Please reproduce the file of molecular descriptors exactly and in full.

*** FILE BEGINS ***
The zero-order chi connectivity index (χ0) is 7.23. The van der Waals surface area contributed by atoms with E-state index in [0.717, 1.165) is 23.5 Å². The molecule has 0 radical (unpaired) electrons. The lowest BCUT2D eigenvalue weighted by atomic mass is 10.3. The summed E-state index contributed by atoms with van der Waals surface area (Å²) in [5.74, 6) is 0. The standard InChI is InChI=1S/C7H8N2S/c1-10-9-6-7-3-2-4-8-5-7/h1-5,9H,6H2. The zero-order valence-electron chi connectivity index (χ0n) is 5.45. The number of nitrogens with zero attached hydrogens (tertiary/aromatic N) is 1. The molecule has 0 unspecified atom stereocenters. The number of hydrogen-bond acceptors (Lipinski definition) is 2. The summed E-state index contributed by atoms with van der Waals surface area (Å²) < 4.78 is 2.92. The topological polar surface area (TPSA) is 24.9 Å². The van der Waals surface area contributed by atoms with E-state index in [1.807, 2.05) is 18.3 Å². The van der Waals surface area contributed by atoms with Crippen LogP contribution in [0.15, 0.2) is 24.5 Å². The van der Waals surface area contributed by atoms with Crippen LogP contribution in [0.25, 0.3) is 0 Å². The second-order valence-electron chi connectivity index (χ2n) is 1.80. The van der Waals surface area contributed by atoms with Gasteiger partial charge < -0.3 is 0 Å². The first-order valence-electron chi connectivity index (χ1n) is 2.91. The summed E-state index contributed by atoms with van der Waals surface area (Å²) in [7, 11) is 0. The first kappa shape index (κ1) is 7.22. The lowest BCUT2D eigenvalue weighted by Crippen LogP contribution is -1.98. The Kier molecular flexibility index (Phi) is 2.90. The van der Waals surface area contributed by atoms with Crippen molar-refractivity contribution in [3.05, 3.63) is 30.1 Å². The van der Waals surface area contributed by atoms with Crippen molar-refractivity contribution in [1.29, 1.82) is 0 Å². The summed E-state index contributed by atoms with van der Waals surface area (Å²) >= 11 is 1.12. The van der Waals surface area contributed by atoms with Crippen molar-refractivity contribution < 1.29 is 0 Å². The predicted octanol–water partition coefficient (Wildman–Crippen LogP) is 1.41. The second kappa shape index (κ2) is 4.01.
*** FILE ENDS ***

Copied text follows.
The zero-order chi connectivity index (χ0) is 7.23. The van der Waals surface area contributed by atoms with E-state index in [0.717, 1.165) is 23.5 Å². The molecule has 0 radical (unpaired) electrons. The lowest BCUT2D eigenvalue weighted by atomic mass is 10.3. The summed E-state index contributed by atoms with van der Waals surface area (Å²) in [5.74, 6) is 0. The standard InChI is InChI=1S/C7H8N2S/c1-10-9-6-7-3-2-4-8-5-7/h1-5,9H,6H2. The zero-order valence-electron chi connectivity index (χ0n) is 5.45. The number of nitrogens with zero attached hydrogens (tertiary/aromatic N) is 1. The molecule has 0 unspecified atom stereocenters. The number of hydrogen-bond acceptors (Lipinski definition) is 2. The summed E-state index contributed by atoms with van der Waals surface area (Å²) < 4.78 is 2.92. The topological polar surface area (TPSA) is 24.9 Å². The van der Waals surface area contributed by atoms with E-state index in [1.807, 2.05) is 18.3 Å². The van der Waals surface area contributed by atoms with Crippen LogP contribution in [0.15, 0.2) is 24.5 Å². The van der Waals surface area contributed by atoms with Crippen LogP contribution in [0.25, 0.3) is 0 Å². The second-order valence-electron chi connectivity index (χ2n) is 1.80. The van der Waals surface area contributed by atoms with Gasteiger partial charge < -0.3 is 0 Å². The first-order valence-electron chi connectivity index (χ1n) is 2.91. The summed E-state index contributed by atoms with van der Waals surface area (Å²) in [7, 11) is 0. The first kappa shape index (κ1) is 7.22. The lowest BCUT2D eigenvalue weighted by Crippen LogP contribution is -1.98. The Kier molecular flexibility index (Phi) is 2.90. The van der Waals surface area contributed by atoms with Crippen molar-refractivity contribution in [3.05, 3.63) is 30.1 Å². The van der Waals surface area contributed by atoms with Crippen molar-refractivity contribution in [1.29, 1.82) is 0 Å². The summed E-state index contributed by atoms with van der Waals surface area (Å²) >= 11 is 1.12. The van der Waals surface area contributed by atoms with Crippen molar-refractivity contribution < 1.29 is 0 Å². The predicted octanol–water partition coefficient (Wildman–Crippen LogP) is 1.41. The second kappa shape index (κ2) is 4.01.